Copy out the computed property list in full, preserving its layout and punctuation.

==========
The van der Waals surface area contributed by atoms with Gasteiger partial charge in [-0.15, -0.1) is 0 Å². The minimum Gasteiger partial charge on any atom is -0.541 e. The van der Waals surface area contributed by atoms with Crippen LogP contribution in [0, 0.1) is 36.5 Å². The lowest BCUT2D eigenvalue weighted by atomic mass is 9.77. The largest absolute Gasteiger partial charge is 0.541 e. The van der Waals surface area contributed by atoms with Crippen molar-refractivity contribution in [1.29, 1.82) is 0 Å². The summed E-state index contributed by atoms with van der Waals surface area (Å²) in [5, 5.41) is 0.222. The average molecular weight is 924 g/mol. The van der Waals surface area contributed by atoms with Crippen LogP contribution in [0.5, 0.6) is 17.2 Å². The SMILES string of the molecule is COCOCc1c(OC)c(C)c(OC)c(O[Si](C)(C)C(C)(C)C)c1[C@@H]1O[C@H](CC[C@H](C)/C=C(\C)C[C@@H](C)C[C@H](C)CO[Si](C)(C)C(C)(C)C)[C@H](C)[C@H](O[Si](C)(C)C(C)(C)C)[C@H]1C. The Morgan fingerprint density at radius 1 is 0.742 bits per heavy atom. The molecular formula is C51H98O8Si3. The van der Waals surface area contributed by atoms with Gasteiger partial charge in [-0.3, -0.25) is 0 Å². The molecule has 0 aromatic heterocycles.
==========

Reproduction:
The van der Waals surface area contributed by atoms with Gasteiger partial charge in [-0.15, -0.1) is 0 Å². The minimum Gasteiger partial charge on any atom is -0.541 e. The van der Waals surface area contributed by atoms with Crippen LogP contribution in [0, 0.1) is 36.5 Å². The lowest BCUT2D eigenvalue weighted by atomic mass is 9.77. The largest absolute Gasteiger partial charge is 0.541 e. The van der Waals surface area contributed by atoms with Crippen molar-refractivity contribution in [1.29, 1.82) is 0 Å². The summed E-state index contributed by atoms with van der Waals surface area (Å²) in [5, 5.41) is 0.222. The average molecular weight is 924 g/mol. The van der Waals surface area contributed by atoms with Crippen LogP contribution in [0.5, 0.6) is 17.2 Å². The SMILES string of the molecule is COCOCc1c(OC)c(C)c(OC)c(O[Si](C)(C)C(C)(C)C)c1[C@@H]1O[C@H](CC[C@H](C)/C=C(\C)C[C@@H](C)C[C@H](C)CO[Si](C)(C)C(C)(C)C)[C@H](C)[C@H](O[Si](C)(C)C(C)(C)C)[C@H]1C. The Morgan fingerprint density at radius 1 is 0.742 bits per heavy atom. The molecular formula is C51H98O8Si3. The van der Waals surface area contributed by atoms with Gasteiger partial charge in [-0.3, -0.25) is 0 Å². The molecule has 0 aromatic heterocycles.